|How did you get everyone
on the record?
|A lot of the cats had
heard my beats at the Goodlife or Project Blowed,
so it wasn't a problem getting them to record. Other
artists, like Aceaylone, actually asked to be on
the project after hearing some of it and wanting
to support it.
|Do you think that
the time will ever be right for a sequel?
|Right now I'm working
on a project that's somewhat similar to it for the
label Mush. It's definitely not a "Beneath
The Surface 2". But the feel of the project
will have that Beneath The Surface, underground
L.A. hip hop vibe. I am having about 6-7 vocal cuts
on it. Rappers I'm considering are Aceyalone, Busdriva,
Spoon (of Iodine), Buck 65, Sesquipedalien, H.I.M.N.L.
and possibly others.
Mush might also re-release Beneath The Surface too,
and we'll try to fit as many of the songs on it
as possible. So all the songs that were on the original
release and also those that were on the Celestial
|Do you feel reduced
to "Beneath The Surface" or is it flattering
that people hold it in such high regard?
|It's flattering. And
as said, I'm doing a slightly similar project for
Mush records right now. But I also hope people will
feel my less direct, more attention requiring projects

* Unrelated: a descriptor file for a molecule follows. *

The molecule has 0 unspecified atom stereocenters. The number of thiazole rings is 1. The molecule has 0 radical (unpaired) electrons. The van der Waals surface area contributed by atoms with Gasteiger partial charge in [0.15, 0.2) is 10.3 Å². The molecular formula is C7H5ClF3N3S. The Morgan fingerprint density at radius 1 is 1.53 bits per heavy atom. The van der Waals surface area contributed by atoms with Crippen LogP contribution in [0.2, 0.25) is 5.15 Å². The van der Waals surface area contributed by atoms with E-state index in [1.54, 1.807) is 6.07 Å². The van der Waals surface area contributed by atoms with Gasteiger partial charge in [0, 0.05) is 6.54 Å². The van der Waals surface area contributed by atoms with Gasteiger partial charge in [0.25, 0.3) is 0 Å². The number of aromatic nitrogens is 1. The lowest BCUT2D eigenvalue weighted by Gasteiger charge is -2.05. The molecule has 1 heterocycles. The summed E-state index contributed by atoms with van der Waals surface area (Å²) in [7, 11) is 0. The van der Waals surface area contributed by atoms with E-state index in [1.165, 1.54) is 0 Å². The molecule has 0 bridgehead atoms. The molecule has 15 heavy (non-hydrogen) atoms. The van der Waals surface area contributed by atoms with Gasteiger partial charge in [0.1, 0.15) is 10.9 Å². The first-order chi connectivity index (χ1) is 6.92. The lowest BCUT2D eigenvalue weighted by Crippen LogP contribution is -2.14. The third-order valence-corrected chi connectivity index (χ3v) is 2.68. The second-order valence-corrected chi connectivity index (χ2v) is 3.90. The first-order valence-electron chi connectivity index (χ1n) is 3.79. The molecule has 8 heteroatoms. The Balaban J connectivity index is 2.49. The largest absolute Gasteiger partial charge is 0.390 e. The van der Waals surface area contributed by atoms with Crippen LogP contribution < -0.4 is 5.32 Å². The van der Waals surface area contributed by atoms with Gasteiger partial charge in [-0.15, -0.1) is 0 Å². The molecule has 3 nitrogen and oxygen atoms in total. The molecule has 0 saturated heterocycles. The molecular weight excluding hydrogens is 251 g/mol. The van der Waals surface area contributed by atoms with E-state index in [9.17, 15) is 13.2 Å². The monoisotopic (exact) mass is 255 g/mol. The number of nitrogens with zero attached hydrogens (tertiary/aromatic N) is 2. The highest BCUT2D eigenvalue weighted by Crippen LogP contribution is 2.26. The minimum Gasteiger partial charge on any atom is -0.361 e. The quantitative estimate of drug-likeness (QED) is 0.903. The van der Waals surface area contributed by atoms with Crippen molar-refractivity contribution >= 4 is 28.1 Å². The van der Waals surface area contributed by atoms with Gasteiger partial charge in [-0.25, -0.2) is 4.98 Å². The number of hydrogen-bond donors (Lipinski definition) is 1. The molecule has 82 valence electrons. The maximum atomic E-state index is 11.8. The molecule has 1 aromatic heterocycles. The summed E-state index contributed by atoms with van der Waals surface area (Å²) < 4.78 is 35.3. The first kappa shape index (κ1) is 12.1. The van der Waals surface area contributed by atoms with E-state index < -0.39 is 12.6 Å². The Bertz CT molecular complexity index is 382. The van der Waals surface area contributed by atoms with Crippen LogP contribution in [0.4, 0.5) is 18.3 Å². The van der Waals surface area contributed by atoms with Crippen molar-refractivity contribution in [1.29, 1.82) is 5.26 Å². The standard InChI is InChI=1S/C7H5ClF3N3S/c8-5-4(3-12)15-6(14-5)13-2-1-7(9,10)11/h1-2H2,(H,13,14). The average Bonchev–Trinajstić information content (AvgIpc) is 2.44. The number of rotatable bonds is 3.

like "Distant Drummer", that take time
to understand but are as dope as "Beneath The
|What have you done
since that compilation?
|I have done too many
songs to name since to name em all. But some of
my favorite cuts are Scarub's "Savvy Traveler,"
Freestyle Fellowship's "Can You Find The Level
Of Difficulty In This", Spoon (of Idodine)
"Anti-Christ" and 2 Mex' "Percussion
Precaution." I have also produced a whole album
for Sach (from The Nonce) which we are shopping
right now. It is called "Sach 5th Ave.".
And I also was a part of a hip hop/ jazz/ electronica
project called "Influenced By Intensity"
which is out right now.
|Do you think that
there have been too few releases of you, just the
necessary and selected few, or just about how you
|All the songs I mentioned
were on other people's projects, because I was busy